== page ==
With a growing body of innovative original productions, from House of Cards and Lilyhammer to Orange Is the New Black and Marco Polo, Netflix has proven it deserves a place in the vanguard of TV programming.
Yet the streaming site's most buzzed-about offering this month isn't one of its own shows. It's the British import Black Mirror, a sci-fi anthology series whose six one-hour episodes have driven critics and sci-fi geeks to distraction with passionate praise.
Created by satirist Charlie Brooker (Screenwipe, Dead Set), who also wrote most of the stories, Black Mirror uses the anthology format to present fresh, original mini-sagas that engage with some aspect of technology.
The title refers to "the cold, shiny screen of a TV, a monitor, a smartphone," writes Brooker, "a screen you'll find on every wall, on every desk, in the palm of every hand."
The stories are set in an alternate future, in which folks must pay a fee if they want to turn off the reality shows, porn movies, and TV ads that stream endlessly on the many screens that dominate their living and working space. It's a world where a cartoon character almost wins a parliamentary election.
But despite mining the fantastic, Black Mirror deals with themes of interest in our current reality.
In one particularly moving episode, a young widow (Hayley Atwell) signs up for an online service that re-creates the personality of her late husband Ash (Domhnall Gleeson), piecing together every trace of his online interactions. At first, she texts the machine-made-man. By the end of the episode, she buys an android custom-made to look, feel, talk, and think like Ash.
With a unique sense of irony and a facility for telling dark, bleak yarns, Brooker crafts each story as a lyrical poem about our ambivalent love affair with technology, a relationship that can be unsettling if not downright disturbing.
Take the opening story, "The National Anthem," about an avant-garde artist who kidnaps a member of the royal family (Lydia Wilson), vowing to kill the princess unless the prime minister (Rory Kinnear) has sex with a pig on live TV.
Another yarn, "The Entire History of You," is about a world where everyone wears a chip in his or her head that records everything seen and heard - and which can be projected on a screen for all to see. Consider what happens when a jealous husband (Toby Kebbell) demands that his wife (Jodie Whittaker) show him all her interactions with a former lover (Tom Cullen).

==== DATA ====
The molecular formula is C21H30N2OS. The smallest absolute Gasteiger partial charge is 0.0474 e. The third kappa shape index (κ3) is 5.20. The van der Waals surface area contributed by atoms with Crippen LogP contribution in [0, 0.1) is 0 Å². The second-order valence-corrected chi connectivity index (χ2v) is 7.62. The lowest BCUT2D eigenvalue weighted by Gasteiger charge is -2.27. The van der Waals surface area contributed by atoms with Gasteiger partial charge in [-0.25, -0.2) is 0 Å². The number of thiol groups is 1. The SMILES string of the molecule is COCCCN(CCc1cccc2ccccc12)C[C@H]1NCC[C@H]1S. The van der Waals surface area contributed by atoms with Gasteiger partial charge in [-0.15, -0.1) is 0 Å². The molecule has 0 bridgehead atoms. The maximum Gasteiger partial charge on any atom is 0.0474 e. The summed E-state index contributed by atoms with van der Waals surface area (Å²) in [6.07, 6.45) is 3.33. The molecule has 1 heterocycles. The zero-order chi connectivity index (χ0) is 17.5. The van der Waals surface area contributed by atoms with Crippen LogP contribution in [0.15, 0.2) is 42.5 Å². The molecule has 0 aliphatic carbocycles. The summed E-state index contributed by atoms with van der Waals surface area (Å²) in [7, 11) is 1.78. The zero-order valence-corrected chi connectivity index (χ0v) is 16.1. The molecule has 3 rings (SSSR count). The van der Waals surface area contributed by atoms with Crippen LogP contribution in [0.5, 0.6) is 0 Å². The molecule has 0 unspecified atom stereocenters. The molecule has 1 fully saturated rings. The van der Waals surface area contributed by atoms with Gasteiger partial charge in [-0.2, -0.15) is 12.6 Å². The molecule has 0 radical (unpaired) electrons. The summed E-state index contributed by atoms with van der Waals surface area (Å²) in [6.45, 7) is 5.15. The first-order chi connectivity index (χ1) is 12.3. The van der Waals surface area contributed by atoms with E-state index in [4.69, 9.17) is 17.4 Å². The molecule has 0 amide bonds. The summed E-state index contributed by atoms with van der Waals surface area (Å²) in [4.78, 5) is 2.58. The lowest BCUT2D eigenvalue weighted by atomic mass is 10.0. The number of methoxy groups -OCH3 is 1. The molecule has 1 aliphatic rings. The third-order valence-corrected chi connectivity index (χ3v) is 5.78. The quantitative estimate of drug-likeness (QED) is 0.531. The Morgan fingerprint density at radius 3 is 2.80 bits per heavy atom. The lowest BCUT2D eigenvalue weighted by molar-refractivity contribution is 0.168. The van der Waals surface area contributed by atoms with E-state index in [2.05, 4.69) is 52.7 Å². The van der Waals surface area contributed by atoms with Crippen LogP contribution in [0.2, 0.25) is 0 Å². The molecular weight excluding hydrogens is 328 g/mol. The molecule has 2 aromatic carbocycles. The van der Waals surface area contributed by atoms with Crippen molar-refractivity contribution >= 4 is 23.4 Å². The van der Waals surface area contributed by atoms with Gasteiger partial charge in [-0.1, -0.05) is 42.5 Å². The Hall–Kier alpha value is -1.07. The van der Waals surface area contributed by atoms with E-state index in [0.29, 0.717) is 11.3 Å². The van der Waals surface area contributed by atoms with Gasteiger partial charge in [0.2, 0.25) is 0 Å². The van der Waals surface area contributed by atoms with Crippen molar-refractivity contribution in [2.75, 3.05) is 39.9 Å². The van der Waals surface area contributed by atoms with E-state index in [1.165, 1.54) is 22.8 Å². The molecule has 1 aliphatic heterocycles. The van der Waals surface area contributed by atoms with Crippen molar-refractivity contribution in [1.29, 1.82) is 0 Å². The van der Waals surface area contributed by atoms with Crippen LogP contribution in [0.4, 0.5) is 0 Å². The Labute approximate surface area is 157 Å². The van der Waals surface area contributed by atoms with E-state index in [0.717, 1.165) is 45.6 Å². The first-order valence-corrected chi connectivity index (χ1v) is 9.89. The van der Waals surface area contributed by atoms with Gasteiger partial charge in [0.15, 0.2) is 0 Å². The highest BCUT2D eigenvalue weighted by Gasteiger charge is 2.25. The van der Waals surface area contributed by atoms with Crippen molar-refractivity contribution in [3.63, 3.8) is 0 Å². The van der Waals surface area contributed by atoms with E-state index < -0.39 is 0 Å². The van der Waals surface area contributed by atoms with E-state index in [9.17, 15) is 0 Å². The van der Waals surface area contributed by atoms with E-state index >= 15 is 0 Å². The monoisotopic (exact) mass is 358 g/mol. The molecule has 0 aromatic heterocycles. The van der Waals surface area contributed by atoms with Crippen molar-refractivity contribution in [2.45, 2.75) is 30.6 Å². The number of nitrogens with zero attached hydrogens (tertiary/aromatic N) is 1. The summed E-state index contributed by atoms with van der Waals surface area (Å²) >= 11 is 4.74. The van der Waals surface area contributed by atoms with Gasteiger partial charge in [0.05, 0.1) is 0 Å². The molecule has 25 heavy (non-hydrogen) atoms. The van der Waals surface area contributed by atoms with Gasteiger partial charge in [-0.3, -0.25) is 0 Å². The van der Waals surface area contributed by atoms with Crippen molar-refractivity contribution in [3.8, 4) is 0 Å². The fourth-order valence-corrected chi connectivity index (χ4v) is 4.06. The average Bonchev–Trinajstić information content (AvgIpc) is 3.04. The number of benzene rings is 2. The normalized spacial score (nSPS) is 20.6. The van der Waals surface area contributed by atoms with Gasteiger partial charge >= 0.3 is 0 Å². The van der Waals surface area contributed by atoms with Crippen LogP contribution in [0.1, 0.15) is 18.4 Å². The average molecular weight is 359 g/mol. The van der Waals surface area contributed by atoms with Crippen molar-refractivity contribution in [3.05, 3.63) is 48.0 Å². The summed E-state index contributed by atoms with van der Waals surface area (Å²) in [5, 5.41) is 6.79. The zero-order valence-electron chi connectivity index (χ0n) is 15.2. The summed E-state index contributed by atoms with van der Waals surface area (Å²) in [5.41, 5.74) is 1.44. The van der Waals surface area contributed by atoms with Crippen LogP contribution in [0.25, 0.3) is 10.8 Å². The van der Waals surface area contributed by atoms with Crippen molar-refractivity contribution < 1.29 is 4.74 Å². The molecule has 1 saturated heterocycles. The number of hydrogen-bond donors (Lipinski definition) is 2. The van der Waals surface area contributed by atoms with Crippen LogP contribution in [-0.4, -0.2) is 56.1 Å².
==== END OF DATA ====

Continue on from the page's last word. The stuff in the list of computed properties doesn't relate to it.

Hollywood has taken notice.
Robert Downey, Jr., beat out a lineup of A-listers, including George Clooney, for the rights to remake the latter story as a feature.
One early fan, Mad Men star Jon Hamm, compares Black Mirror to Rod Serling's masterpiece, The Twilight Zone.
"I can't think of anything really like this since The Twilight Zone, which was 50-60 years ago," Hamm told The Independent. "That kind of storytelling and creative originality is sorely missed."
Hamm so loved his meeting with Brooker that he signed up to star in the Black Mirror Christmas episode, which premieres Tuesday on Britain's Channel 4. (No word on if or when an American outlet will show it here.) A third season will soon follow in Britain. And perhaps here, too.
A lemur for all seasons
Last year, Netflix signed a much-publicized megabucks deal with DreamWorks Animation that is to yield a dozen new shows by 2016, beginning with the current hit, Turbo FAST.
On Friday, Netflix will post the first five episodes of another animated family series, the oddly addictive All Hail King Julien.
A spin-off of the Madagascar franchise and peopled (animaled?) with many of the same characters, each 22-minute episode will deal with the adventures of the young lemur king (voiced by Danny Jacobs) as he takes over rule from his aging uncle (Henry Winkler).
While it won't make animation history, Julien is a droll musical comedy with enjoyable story lines and lively characters, including the court spymaster, Maurice (Kevin Michael Richardson).
The series even addresses politics.
In the opening episode, young Julien becomes choleric when he finds out he's not as popular as his uncle - the youngster has only a 99 percent approval rating. So he goes out in search of that ungrateful one percent.
Julien would rather party than rule. In one episode, he puts a dummy of himself on the throne so he can play hooky. Yet he gets responsible and ends up saving his kingdom from evildoers.
Netflix will post more episodes throughout 2015.
All six episodes now on Netflix (http://nflx.it/1zfUU4Q).
All Hail King Julien
Premieres Friday on Netflix (http://nflx.it/1AzDVZq).